Emma Clark
Islamic Garden Design

Philosophy of Garden Design Practice

A primary concern in all of Emma’s garden designs is context or ‘spirit of the place’: a garden inspired by Islamic principles must never look imposed from the outside but should appear  totally at home in its environment. This is key to the success of any garden but especially an Islamic-inspired garden when it is situated outside what is generally accepted as ‘the Islamic world’, for example, the U.K. and northern Europe. Thus plants are chosen with special care to fit the local surroundings as well as recall the Qur’anic paradigm.

Another prime concern is sustainability: use of local and natural materials, selection of plants and trees suitable for the particular environment, and the conservation of water are all crucial factors in Emma’s design practice. Working with the landscape architect, Adam Hunt of Petherick, Urquhart and Hunt, who specialise in bio-diversity and naturalistic planting as well as knowledgeable use of sustainable materials, has consolidated and expanded her approach.

An important consideration is the integration of the garden and wider landscape with the architecture of the house or building. This is a characteristic feature of the traditional Islamic garden – always there is a close relationship between the two: not only a harmony of design and materials but also fluidity of movement between interior and exterior space.

Planting: The choice of plants and trees is guided by several criteria: first, the Qur’an itself and the demands of the specific site; second, ideas inspired by combinations of colour, form and texture seen and experienced by the designer and her team in the gardens and parks – both great and small – of the world; third, and above all, Nature herself. Nature’s own design, with her total submission to the seasons and response to the climate, is both the greatest inspiration and greatest teacher for a garden designer. There is constant reference throughout the Qur’an to the signs and symbols in the natural world (‘And of His signs is the creation of the Heavens and the earth’, XXX;18ff) and how they may teach us if we ‘had eyes to see’. Their transient beauty acts as a reminder of the sacredness of life itself. Nature is a great and bountiful gift from Heaven and our true role is as her steward (khalifah). If we truly understood this then she would be given due honour and respect and more effort would be made towards slowing down the environmental crisis.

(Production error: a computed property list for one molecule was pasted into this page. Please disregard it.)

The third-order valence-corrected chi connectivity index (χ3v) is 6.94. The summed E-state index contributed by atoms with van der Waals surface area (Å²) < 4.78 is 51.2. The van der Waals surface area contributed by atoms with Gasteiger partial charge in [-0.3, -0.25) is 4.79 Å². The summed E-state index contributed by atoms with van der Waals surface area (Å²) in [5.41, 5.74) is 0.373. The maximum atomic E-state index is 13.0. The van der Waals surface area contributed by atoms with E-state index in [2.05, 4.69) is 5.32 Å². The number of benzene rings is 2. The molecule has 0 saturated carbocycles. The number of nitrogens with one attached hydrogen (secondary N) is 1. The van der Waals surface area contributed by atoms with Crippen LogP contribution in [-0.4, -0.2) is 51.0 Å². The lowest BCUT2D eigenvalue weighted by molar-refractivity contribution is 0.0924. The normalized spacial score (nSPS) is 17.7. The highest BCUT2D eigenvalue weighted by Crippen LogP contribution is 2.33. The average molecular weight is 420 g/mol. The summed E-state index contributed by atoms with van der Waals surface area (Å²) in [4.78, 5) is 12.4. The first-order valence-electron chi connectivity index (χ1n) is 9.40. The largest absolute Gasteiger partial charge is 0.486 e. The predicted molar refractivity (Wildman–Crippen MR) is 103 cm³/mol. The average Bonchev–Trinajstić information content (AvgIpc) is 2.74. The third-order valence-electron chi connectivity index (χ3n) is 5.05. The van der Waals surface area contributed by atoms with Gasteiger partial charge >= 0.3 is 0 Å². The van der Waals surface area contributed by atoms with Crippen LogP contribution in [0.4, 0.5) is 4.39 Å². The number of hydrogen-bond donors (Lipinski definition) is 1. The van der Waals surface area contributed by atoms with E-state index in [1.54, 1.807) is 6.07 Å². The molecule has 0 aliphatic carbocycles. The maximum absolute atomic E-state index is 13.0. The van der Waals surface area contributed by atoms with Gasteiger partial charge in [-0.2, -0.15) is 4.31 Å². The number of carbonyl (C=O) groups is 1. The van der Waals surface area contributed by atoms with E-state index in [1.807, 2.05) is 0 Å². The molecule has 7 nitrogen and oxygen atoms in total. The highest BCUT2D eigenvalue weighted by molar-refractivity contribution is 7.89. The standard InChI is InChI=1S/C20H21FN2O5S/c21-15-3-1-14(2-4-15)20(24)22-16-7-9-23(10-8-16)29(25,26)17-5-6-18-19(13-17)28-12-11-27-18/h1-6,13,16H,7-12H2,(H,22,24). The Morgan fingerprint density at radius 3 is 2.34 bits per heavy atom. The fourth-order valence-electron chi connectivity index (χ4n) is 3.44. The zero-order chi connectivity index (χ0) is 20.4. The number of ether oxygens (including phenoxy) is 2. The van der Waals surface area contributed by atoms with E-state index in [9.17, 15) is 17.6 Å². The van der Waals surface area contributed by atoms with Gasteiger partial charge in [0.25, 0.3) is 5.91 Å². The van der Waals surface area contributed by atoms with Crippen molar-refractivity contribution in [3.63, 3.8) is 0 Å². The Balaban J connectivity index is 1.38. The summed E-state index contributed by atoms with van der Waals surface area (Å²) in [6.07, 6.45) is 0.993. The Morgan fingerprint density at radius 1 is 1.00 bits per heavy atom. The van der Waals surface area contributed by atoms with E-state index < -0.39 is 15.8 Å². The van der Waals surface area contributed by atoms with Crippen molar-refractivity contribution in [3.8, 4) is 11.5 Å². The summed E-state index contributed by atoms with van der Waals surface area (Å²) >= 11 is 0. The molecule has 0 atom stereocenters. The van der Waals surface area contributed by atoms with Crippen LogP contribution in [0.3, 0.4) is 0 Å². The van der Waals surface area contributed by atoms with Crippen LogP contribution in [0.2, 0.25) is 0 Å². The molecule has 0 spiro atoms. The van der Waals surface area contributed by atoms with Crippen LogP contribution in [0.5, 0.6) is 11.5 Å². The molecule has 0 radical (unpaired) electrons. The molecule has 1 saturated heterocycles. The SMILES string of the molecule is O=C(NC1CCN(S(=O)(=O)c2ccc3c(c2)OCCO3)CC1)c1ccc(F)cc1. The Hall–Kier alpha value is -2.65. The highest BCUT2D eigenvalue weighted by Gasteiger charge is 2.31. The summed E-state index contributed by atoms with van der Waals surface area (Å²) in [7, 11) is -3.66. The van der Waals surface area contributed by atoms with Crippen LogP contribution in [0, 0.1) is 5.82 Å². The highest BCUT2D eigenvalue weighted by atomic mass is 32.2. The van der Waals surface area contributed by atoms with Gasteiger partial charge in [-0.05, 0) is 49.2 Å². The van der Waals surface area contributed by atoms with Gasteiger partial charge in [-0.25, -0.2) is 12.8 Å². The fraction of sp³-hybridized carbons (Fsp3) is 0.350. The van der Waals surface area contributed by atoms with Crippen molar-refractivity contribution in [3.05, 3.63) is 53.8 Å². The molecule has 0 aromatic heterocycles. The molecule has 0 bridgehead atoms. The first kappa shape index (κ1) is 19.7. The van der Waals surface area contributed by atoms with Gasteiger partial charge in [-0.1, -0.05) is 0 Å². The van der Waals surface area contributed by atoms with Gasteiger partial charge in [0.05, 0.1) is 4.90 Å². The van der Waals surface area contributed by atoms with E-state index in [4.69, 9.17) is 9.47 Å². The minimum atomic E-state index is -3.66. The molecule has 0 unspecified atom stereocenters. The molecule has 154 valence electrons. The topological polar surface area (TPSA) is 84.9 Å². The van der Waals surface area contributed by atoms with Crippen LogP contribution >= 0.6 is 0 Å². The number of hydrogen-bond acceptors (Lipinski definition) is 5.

Contrary to what may seem to be the case, it is possible to combine naturalistic planting with Islamic design principles of order and Unity – a balance between the two resulting in, God willing, a vibrant and harmonious whole. Divine unity is the central message of the Qur’an and is not only the profound principle at the heart of a beautiful Islamic garden, but is also at the heart of all great Islamic art and architecture.


One of the primary aspects of an Islamic garden is that it is a sanctuary, originally an escape from the harsh arid landscape into an oasis of shade and water. A contemporary Islamic garden in the city echoes this escape since it offers an ‘oasis’ of green and calm within noisy and polluted surroundings. A recent statistic (January 2012) stated that 80% of the world’s population now live in urban environments, and thus more than ever do we need havens of green and quiet.

Indeed, the only word spoken in the Qur’anic gardens of Paradise (Jannat al-firdaus) is Salaam, ‘Peace’. Thus, Emma’s design practice focuses always on the ultimate aim of creating this green retreat, often with water flowing: the outer beauty and stillness nurturing the inner soul of the visitor who, God willing, is given a taste of the peace and contentment of the eternal Heavenly garden.